A U.S. district court has now issued a wide area injunction in the Sony BMG Music Entertainment v Tenenbaumcase, 2009 WL 4723397 (D.Mass.Dec 7. 2009). The order is as follow:
“…defendant shall be, and hereby is, enjoined from directly or indirectly infringing plaintiffs’ rights under federal or state law in any sound recording, whether now in existence or later created, that is owned or controlled by plaintiffs (or any parent, subsidiary, or affiliate record label of plaintiffs) (“Plaintiffs’ Recordings”), including without limitation by using the Internet or any online media distribution system to reproduce or distribute any of Plaintiffs’ Recordings, except pursuant to a lawful license or with the express authority of plaintiffs. Defendant also shall destroy all copies of Plaintiffs’ Recordings that defendant has downloaded onto any computer hard drive or server without plaintiffs’ authorization and shall destroy all copies of those downloaded recordings transferred onto any physical medium or device in defendant’s possession, custody, or control.”
The order in the case, is the culmination of significant litigation in which the defendant called into question whether file sharing over p2p systems could be fair use and whether statutory damages could be recovered for non-commercial file sharing.
Earlier this month US district court judge Gertner rejected the defendant’s fair use defense that all non-commercial file sharing was a fair use on the ground that file sharing over p2p networks hurt rights holders. Sony BMG Music Entertainment v Tenenbaum, 2009 WL 4547019 (D.Mass. Dec 7, 2009).
The defendant, Joel Tenenbaum, was accused of using file-sharing software as a college sophomore to download and distribute 30 copyrighted songs belonging to the plaintiffs. His defense was that his file sharing constituted a “fair use” under the U.S. Copyright Act.
The Court, deeply concerned by “the upheaval of norms of behavior brought on by the internet, did everything in its power to permit Tenenbaum to make his best case for fair use.” The court had made clear that it was prepared to consider the defense and expressed the view that fair use defense might be made out in specific fact situations such as: file sharing for the purposes of sampling music prior to purchase where the file e.g. an MP3 file, is deleted after sampling; space-shifting to store legally purchased music more efficiently; or use of new file-sharing networks before digital media could be purchased legally.
The defendant, however, eschewed a modest exception and “mounted a broadside attack that would excuse all file sharing for private enjoyment.” He argued that all a defendant needs to show is that he did not make money from the files he downloaded or distributed-i.e., that his use was “non-commercial”.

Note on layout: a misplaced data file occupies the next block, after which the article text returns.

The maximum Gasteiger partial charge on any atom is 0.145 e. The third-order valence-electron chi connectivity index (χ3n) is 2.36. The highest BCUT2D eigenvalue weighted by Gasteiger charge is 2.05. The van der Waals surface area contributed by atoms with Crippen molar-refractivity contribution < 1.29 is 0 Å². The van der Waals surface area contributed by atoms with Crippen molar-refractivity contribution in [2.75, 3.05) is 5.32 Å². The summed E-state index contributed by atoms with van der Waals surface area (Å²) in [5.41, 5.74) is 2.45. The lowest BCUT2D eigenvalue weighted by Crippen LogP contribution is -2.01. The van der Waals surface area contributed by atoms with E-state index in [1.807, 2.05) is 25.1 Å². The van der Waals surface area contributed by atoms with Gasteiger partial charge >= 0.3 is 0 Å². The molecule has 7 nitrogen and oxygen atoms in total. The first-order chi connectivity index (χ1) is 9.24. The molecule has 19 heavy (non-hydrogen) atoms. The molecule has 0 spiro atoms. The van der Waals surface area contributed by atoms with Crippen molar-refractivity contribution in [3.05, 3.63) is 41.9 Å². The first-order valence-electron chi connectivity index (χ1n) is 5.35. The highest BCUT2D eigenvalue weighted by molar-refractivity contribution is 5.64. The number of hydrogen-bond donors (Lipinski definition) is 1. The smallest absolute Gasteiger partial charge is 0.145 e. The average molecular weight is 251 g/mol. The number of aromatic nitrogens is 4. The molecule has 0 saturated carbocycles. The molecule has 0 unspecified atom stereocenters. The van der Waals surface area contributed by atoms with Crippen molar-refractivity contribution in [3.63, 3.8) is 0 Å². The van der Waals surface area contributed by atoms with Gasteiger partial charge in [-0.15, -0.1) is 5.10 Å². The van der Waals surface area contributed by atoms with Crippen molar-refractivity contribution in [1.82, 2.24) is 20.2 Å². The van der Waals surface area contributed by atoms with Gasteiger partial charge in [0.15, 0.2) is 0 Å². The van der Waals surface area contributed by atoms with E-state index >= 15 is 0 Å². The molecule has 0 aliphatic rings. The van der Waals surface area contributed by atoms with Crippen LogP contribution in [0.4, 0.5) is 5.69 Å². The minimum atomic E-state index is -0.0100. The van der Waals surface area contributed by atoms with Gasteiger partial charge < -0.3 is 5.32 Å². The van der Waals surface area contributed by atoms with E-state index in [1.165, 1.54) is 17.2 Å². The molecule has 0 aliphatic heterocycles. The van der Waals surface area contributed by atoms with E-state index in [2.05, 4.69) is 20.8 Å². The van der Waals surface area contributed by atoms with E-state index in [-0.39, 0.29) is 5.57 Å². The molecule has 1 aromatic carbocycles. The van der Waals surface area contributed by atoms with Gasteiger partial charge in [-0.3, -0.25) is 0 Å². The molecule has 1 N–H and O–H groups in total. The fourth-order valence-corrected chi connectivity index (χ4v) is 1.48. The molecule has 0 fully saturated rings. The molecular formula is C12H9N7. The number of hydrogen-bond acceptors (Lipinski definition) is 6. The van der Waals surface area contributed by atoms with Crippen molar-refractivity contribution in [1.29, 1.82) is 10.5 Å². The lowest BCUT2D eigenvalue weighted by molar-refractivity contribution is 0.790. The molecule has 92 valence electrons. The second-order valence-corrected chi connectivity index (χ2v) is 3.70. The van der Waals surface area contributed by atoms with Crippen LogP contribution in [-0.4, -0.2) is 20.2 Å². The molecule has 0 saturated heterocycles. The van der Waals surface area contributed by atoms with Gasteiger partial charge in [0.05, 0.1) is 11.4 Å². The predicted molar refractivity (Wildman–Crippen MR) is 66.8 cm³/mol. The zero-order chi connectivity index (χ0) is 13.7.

The court categorically rejected that such a sweeping fair use defense was available. According to the court “ It is a version of fair use so broad that it would swallow the copyright protections that Congress created, defying both statute and precedent.” Allowing fair use for non-commercial file sharing would be harmful to rights holders and undermine legitimate markets for sound recordings. According to the court:
“The following details were not in genuine dispute: (1) the main purpose of Tenenbaum’s file sharing was his own private enjoyment and that of his friends, that is, the very use for which the artist or copyright holder is entitled to expect payment as a reward; (2) he downloaded entire songs, although not entire albums of music; (3) he did not transform the 30 works at issue (i.e., turn them into his own creative work); (4) his file sharing spanned more than four years and several different software platforms, both before and after this activity was detected in August 2004; and (5) during that time, his file-sharing software made more than 800 songs available to other Kazaa users to download.See Pls.’ Statement of Facts at 1-4, 6. His activity continued notwithstanding changes in the case law, making it clear that the conduct was not protected; by 2001, for example, the Ninth Circuit had held that peer-to-peer file sharing was not fair use. See A & M Records, Inc. v. Napster, Inc ., 239 F.3d 1004, 1012-19 (2001). And his activity continued even after digital music was lawfully available; the iTunes Music Store, which made authorized digital downloads widely available, debuted in April 2003, approximately 15 months before Tenenbaum’s computer was detected on the Kazaa network. See Apple Launches the iTunes Music Store, http://www.appl e.com/pr/library/2003/apr/28musicstore.html (last visited Dec. 4, 2009). Tenenbaum did not contest these facts at summary judgment; he argued, instead, that they just did not matter.”